Of the Class Struggle and the Things We Eat

by Esther Vivas

November 6, 2014

Do the rich and poor eat the same? Do our incomes determine our diet? Today, who is overweight? Although often, and from certain quarters, the call for healthy and wholesome food is viewed with disdain, as “a fad,” “posh”, “hippy,” or “flower power,” the reality is rather different than these short-sighted comments imply. To defend ecological, local, peasant food is most “revolutionary.”

If we look closely we see how today’s agricultural model is determined by the interests of capital, by the interests of large companies (the agroindustrial sector and supermarkets), which seek to profit from something as essential as food. The capitalist system, in its race to transform needs into commodities, rights into privileges, making food, and especially food products of quality, into a luxury. Just as it has made housing only accessible to those who can afford it, and the same fate awaits our health and education systems.

Although it is not only the logic of capital that impacts on food, the invisible hand of patriarchy also pulling the strings of this system. If not how is it that those who produce the most food, women, are the most hungry? Do not forget that between 60% and 80% of food production in the South, according to the FAO, is in the hands of women, however you are, paradoxically, it is women who suffer most from hunger, 60% globally. Women work the land, but do not have access to land ownership, means of production or agricultural credit. This not about being ideological, but to make it clear to all who consider the idea of “eating well” is, as they say in France, a thing of the “bobos, the “bohemian bourgeois”, that nothing could be further from the reality.

If we answer the initial questions, the data confirms this. Do the rich and poor eat the same? No. Does our income determines our diet? Indeed. A study of Spain’s Platform of People Affected by Mortgages has put this in black and white: 45% of those who have been evicted have difficulty buying enough food to eat. Income puts limits on what we buy: it decreases consumption of beef and fish and in relation to the pre-crisis period, the consumption of fresh fruit and vegetables. In contrast, there’s been an increase in the purchase of less nutritious products, highly processed and high in calories, such as packaged sweets: cookies, chocolates, pastries and cakes. Our social class, education and purchasing power determines what we eat.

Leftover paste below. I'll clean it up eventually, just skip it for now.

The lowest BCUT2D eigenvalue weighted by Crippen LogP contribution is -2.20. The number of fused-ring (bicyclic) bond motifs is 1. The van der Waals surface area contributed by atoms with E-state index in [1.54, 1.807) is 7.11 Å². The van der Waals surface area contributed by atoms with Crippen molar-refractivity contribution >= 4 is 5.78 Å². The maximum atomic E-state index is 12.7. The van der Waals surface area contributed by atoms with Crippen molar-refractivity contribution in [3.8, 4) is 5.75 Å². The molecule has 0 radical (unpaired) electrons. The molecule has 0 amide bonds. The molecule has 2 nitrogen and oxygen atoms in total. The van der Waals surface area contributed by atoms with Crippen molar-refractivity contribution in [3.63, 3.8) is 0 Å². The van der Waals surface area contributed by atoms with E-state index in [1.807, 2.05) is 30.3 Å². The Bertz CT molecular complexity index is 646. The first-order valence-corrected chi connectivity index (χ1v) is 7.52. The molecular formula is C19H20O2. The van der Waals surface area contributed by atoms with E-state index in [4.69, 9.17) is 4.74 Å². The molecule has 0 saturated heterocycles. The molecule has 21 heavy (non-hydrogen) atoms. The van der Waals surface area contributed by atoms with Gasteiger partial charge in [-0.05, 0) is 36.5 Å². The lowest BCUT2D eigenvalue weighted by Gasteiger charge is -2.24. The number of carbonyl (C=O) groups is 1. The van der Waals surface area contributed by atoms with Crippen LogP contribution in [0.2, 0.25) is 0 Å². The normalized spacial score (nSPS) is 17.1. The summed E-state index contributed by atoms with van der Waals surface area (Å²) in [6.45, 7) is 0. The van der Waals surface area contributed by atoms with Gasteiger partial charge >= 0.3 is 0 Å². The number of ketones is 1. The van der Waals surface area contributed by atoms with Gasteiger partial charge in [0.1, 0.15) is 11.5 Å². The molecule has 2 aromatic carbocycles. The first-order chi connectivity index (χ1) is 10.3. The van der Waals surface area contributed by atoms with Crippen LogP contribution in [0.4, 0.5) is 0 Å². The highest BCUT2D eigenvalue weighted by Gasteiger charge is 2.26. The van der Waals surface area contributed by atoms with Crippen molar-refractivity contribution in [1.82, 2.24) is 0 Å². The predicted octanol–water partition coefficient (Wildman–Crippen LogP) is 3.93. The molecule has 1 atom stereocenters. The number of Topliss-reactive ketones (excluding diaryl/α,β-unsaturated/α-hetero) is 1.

So, today, who is overweight? In general, those who have less eat worse. Looking at the map of the Spanish peninsula it is clear: the regions with the highest poverty rates, such as Andalucía, Canarias, Castilla-La Mancha and Extremadura, have the highest population that is overweight. In the US, people with higher obesity problems are African American and Latino communities. The crisis only accentuates the difference between food for the rich and food for the poor.

Questioning the dominant agricultural model and fighting for an alternative that places at its core people’s needs and respect for the land, is to get to the heart of the class struggle. The Agricultural Workers’ Union (Sindicato de Obreros del Campo, SOC) in Andalusia, led by Cañamero Diego and Juan Manuel Sánchez Gordillo, neither easily classifiable as “petty bourgeois”, are clear about it. Their work is to defend of a living countryside, land to the tiller, in favour of organic farming, for another model of consumption. This is a “fight” in defense of “nobodies”, the oppressed.

To fight for food that is local, healthy and campesino is the most subversive battle there is.

Esther Vivas is an activist in a variety of social movements in Barcelona. She has participated in antiglobalization campaigns, campaigns against external debt, in favour of food sovereignty and critical consumption, against climate change, and in various editions of the World Social Forum and the European Social Forum. She belongs to the editorial board of the magazine Viento Sur.


One response to “Of the Class Struggle and the Things We Eat”

  1. Daniel Read Avatar
    Daniel Read

    This is certainly a valid argument, however I would like to raise an issue that in Marxist circles has all-too often been dismissed as “petty bourgeois” in it’s origins. This rather unpopular concept, veganism, is, in my view, a necessary orientation when it comes to developing a revolutionary policy in regards to diet and food production. The first-world obsession with meat consumption is undeniably contributing to both global hunger and environmental devastation. Animal agriculture on such an obscene scale as currently witnessed takes up a tremendous amount of both plant material and fresh water, something which could otherwise be used to alleviate diet deficiencies and even create a food surplus in local communities that have been compelled, even directly through land seizures or “free” market economics, to hand over space for the purposes of animal husbandry for export. The actual ethical considerations of veganism (generally involving the more progressive elements of the utilitarian tradition) I will not approach here, given their unpopularity in Marxian circles, but the environmental devastation involved in modern meat production must also be considered – animal agriculture generates a huge amount of airborne contaminants that matches or may even exceed what arises from the operation of automobiles the world over.The violence and oppression caused by this dynamic, of course, sets an incredibly alarming precedent that cannot but reflect back on our own society. To revolutionize social relations between ourselves we will inevitably revolutionize our relationship with the natural world. How we treat sentient beings, regardless of what physical form they may take, is a part of that.